“To absorb and rethink the wisdom of Hildegard von Bingen and to opt for the paradigm shift necessary today, we need new genealogies of holistic world views fuelled by the spiritual, the feminine and the indigenous.”

Keynotes: Es Devlin, Dorothea von Hantelmann
Moderators: Hans Ulrich Obrist and Mikolaj Sekutowicz

Exhibition by Matthias Zinn

Matthias Zinn, Es Devlin, Koo Jeong A, Hans Ulrich Obrist, Mikolaj Sekutowicz, Florian Hertweck


On Saturday evening, upon conclusion of day two at the Symposium, guests visited artist Matthias Zinn’s exhibition “Hier”. Chef Markus Pappe at Meisenheimer Hof served guests a stellar five course meal in celebration of a successful day comprised of keynote lectures and roundtable discussions.


Architect Tatiana Bilbao expounded on the collective need to rethink the fundamental form, purpose, and application of architecture as a form of care, rather than that of colonisation and discrimination

Tatiana Bilbao, Tatiana Bilbao, Simon de Pury, Youssef Nassef, Sigrid Krauss and Joel Dietz

Tatiana Bilbao called into question humanity’s relationship with the natural world and with itself, and extended an invitation to challenge long-standing assumptions of what cities, and more broadly, societies, should look like in the future.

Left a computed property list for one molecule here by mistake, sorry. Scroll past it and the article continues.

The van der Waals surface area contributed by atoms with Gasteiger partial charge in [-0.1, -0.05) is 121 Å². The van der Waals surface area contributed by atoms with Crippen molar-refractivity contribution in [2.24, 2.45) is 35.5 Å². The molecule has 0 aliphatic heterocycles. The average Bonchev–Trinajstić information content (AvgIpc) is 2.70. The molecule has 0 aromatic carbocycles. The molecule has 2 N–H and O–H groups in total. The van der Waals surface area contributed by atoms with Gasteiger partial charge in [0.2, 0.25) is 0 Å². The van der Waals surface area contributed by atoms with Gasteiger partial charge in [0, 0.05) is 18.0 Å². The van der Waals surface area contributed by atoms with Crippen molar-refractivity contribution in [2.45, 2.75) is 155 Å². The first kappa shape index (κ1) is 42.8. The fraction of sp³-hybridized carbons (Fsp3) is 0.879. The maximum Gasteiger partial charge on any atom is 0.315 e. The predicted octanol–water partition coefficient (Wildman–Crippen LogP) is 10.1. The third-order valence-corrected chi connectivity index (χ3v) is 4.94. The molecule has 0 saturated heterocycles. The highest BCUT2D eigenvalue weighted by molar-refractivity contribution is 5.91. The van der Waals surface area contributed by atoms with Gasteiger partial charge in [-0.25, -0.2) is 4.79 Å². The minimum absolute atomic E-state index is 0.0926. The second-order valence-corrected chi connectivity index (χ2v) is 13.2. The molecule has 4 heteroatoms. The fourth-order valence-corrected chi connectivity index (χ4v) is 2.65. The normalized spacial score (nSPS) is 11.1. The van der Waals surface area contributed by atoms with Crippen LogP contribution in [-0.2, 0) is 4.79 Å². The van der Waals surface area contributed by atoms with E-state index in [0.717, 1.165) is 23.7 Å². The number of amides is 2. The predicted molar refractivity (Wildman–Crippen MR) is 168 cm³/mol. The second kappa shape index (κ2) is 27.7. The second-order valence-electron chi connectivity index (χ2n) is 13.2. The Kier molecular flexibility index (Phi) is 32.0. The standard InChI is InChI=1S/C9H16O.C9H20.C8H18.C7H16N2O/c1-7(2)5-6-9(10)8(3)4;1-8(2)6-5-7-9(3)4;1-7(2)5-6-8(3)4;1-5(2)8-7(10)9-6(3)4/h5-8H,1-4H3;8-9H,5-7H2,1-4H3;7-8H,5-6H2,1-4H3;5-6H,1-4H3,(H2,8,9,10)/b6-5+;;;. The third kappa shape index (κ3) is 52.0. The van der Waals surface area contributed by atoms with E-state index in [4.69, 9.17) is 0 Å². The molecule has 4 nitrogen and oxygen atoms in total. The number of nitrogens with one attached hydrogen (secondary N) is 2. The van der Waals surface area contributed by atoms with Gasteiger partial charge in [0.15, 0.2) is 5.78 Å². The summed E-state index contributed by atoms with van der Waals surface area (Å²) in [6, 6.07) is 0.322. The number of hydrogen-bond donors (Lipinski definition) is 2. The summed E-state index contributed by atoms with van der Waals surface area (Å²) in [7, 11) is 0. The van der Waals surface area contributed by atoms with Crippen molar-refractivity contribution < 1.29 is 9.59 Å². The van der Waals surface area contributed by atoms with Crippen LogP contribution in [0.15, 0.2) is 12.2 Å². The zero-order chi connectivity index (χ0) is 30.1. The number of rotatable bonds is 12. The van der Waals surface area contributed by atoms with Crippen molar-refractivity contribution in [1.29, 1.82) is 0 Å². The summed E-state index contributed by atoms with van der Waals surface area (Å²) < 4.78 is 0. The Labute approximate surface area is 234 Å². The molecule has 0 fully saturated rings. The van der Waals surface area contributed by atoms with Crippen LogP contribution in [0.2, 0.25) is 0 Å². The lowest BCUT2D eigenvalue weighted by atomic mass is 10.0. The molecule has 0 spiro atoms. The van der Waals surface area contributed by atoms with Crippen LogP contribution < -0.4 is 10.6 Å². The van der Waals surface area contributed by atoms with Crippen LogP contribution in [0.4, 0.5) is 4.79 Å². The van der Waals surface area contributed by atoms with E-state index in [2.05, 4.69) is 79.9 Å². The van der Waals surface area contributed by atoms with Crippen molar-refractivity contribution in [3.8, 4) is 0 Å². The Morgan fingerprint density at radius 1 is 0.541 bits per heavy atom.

“Architecture provides a basic form of care. It holds a body to exist. Instead of being a form of care, it is used as a form of colonization. It’s the purest form of discrimination. We architectd are just repeating its forms without even questioning them. But why did we normalize the type, the house, that is one of the most important tools of command?”

The roundtable was initiated by Youssef Nassef of the UNFCCC, who noted that the dialogue on systemic change, particularly on climate change, had to be transformed into that of paradigm shifts, engaging with the empathy present in all human beings. The discussion centred on the recent and tangible evidence that global societal shifts could be made, placing a greater emphasis on healing and empathy, starting with the home and expanding beyond.


“Many of the challenges we perceive in this transformation are self-imposed and ingrained in the way we conduct business. One is short termism. In discounting future costs and benefits, we teach an absence of intergenerational equity. A new world does not need new inventions, it just needs a change in how we perceive humanity.”


“How do we get people to participate in the civic life of our country and in the metaverse? Make it fun first, make it an engaging experience and then layer in the civic aspects. After, there is already traction and a lot of opportunity, as people start to experiment with new forms of creation and are given tools to feel empowered to create something.”

Keynote: Tatiana Bilbao
Roundtable Discussion: Tatiana Bilbao, Simon de Pury, Youssef Nassef, Sigrid Krauss, Joel Dietz
Moderators: Hans Ulrich Obrist and Mikolaj Sekutowicz

The engaging dialogue shared during this symposium, expanding our collective knowledge and renewing our hopes for a better future, would not have been possible without the rich and interesting contributions of our wonderful participants. Thank you all so much!